Kendra Turk-Kubo, Ana Cabello, Britt Henke, Brittany Stewart, and honorary Zehr Lab member Jenna Spakeen (VIMS) in collaboration with Matt Mills and Arrigo Lab members (Stanford), October 2017
This was the second of two cruises scheduled this year off the coast of Baja. Our objectives for both cruises were to track growth rates, bulk and cell-specific N2 fixation, nitrate uptake rates, CO2 fixation, and metabolic activities of UCYN-A1 and UCYN-A2 in coastal waters. We also conducted core casts at each station to measure environmental variables including POC/PON, chl a, nutrients (N, P, Si) and take samples to characterize the microbial community composition (DNA/RNA/FCM/CARD-FISH).
Are there Diazotrophs in the Arctic?
Field operations out of BARC &
Kendra Turk-Kubo, Britt Henke, Katie Harding,
This was our second trip to the Arctic to investigate the spatial extent of nitrogen fixation and which diazotroph species may be active in the Beaufort and Chukchi Sea (Arctic Ocean). Led by Rachel Sipler (VIMS), a team of researchers from VIMS, UCSC, and GIT have come together to study this enigma.
Follow the blog: https://thedynamicarctic.com
And hear an interview with K. Turk-Kubo about our research:
Gradients 2.0 cruise in the North Pacific, from the Subtropical Gyre (21°N) to the Subarctic Gyre (43°N).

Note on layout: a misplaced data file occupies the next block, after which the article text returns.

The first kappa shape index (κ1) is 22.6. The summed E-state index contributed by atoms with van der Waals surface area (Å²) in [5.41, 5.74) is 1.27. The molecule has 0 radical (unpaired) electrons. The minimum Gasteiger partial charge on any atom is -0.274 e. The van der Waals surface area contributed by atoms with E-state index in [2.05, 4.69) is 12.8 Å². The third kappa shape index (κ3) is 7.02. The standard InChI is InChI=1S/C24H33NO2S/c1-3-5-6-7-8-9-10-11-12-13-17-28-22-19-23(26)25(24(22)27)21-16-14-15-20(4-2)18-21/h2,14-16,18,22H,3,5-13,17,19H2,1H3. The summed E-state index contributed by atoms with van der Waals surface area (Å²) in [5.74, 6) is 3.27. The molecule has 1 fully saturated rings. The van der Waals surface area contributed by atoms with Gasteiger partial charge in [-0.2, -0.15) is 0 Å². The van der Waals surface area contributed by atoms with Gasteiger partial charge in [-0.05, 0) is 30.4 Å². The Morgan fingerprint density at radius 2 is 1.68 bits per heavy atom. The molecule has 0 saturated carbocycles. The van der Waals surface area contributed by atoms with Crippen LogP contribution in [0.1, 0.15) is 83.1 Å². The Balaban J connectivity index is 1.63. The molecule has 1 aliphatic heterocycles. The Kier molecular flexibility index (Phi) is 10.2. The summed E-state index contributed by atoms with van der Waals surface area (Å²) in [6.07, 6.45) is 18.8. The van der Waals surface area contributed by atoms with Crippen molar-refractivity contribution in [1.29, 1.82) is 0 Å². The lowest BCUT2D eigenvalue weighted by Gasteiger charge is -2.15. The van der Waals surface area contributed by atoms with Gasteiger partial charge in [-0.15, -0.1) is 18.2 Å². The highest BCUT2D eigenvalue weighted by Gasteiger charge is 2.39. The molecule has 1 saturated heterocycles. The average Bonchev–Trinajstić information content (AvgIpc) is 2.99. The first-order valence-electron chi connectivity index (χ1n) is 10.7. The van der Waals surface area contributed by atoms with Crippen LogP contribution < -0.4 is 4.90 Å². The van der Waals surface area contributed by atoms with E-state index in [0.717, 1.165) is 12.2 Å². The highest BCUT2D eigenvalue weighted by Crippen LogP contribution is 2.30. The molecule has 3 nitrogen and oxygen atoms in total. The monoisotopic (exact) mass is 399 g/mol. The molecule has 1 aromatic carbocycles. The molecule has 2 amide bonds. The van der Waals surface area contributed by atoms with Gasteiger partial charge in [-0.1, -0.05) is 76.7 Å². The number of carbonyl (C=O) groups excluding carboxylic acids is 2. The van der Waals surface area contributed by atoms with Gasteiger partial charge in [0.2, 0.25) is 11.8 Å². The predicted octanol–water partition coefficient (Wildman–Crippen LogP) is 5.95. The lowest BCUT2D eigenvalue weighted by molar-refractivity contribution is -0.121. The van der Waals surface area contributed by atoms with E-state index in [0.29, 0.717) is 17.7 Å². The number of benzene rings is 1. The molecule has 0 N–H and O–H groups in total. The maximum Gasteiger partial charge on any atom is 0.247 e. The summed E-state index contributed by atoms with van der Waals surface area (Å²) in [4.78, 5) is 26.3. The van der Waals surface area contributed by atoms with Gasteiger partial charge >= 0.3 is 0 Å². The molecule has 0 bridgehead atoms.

Rosie Gradoville and Brittany Stewart, May-June 2017
This cruise tracked the gradients in diversity and biogeochemistry in the North Pacific on a transect from the Subtropical Gyre to the Subarctic Gyre. We steamed north from Honolulu and mapped out the “transition zone” between the two gyres. Then, we turned around and sailed back to Hawaii, collecting samples at stations aimed at characterizing all three regions. The Zehr lab collected samples for DNA, RNA, and fluorescence in situ hybridization (FISH) in order to explore the diversity, abundance, and activity of nitrogen-fixing bacteria along this transect.
What is UCYN-A doing in a coastal shelf ecosystem?
SP1714 R/V Gordon Sproul
Kendra Turk-Kubo, Mary Hogan, Katie Harding, and honorary Zehr Lab members Meredith McPherson (UCSC) and Jenna Spakeen (VIMS) in collaboration with Matt Mills and Arrigo Lab members (Stanford), May 2017